Don’t bury your head in the sand
You are, naturally, aware of the need to back up your work. And you may already have other kinds of back-up in place. For example, a trusted colleague to stand in for you during vacations, preferably someone who writes in a similar style. Maybe you are already revising each other’s work, to your mutual benefit.
But you need to look further. Imagine you are taken ill or stranded away from home, or your office is destroyed by fire.
Don’t bury your head in the sand: draw up a Plan B for various scenarios now, including business insurance, precautions before the event and emergency response after it. Discuss the issue with your colleagues; draw up joint plans. How are you going to access each other’s (back-up) files? And how will the 300-page translation you have nearly finished reach the client on time?
My laptop is entering its twilight years (or rather weeks), meaning I’m just waiting for it to stop working at any time. A new PC is on its way (and there will be a post about that soon!), but until it has arrived and is up and running, I’m keeping my fingers crossed that nothing untoward will happen.
Ever since I lost a whole afternoon’s worth of work in college, I have been a strong proponent of back-ups, and back-ups of back-ups. It has saved me more than once from some pretty dire consequences. I’m talking about lost work, lost communication, looming deadlines, and near heart attacks (hello, blue screen of death!) …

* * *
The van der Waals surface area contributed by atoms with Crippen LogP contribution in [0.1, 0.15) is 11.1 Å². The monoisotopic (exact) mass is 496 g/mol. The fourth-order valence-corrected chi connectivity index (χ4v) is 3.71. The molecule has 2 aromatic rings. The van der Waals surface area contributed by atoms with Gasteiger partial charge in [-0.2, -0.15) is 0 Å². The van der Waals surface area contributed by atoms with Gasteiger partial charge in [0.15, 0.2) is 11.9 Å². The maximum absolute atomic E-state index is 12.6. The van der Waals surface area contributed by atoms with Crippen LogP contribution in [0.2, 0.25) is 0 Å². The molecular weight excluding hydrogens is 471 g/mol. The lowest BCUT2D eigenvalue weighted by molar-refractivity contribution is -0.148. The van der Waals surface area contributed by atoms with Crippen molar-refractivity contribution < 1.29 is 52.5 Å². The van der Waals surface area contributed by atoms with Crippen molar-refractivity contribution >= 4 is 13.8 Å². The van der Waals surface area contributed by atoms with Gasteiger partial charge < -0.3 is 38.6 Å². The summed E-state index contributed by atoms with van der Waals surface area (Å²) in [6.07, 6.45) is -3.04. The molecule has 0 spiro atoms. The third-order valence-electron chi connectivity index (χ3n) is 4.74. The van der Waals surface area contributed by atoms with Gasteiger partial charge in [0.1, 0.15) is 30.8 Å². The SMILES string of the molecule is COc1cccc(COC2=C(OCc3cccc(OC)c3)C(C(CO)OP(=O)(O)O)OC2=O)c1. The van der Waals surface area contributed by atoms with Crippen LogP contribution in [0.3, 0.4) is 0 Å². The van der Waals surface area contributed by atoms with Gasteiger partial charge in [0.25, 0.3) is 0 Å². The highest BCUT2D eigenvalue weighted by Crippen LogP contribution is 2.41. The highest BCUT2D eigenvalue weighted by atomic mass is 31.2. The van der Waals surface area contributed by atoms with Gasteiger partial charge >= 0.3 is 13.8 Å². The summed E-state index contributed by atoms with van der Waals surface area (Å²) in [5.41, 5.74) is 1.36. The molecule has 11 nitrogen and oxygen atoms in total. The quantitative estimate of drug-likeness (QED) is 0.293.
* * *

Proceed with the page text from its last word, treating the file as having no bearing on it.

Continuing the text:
I do a back-up of the important data every night, every Friday night, every last working day of the month, complete back-ups of the entire computer at the end of each month, and always on different mediums, some of them mirrored.
I also have a tablet, which I primarily use for interpreting, but which also serves as a back-up computer if all else fails.
When it comes to Plan B in terms of having a colleague to take over, I do have a good network set up: colleagues I trust both regarding the quality of their work and their integrity.
The only point the Think Tank makes here that I’m not sure about is giving someone else access to my files. I do have an emergency plan for worst-case scenarios, like ending up in the hospital unconscious, but that is mainly for a person I explicitly trust to take care of informing my clients, writing invoices if any, making sure they get paid, and paying any open bills.
Maybe if I worked more regularly with one or more colleagues, shared an office or even had a more binding form of collaboration, that would be a natural step.
Or maybe I’m just too independent… 😉
This is number 50 of the „101 things a translator needs to know“ compiled by WLF Think Tank. If you haven’t heard of it, go to the website and check it out. I got my copy from Chris Durban herself at a translator’s conference in Berlin a few years ago. It is full of useful, often funny, sometimes familiar, but always sound advice both for beginners and seasoned translators.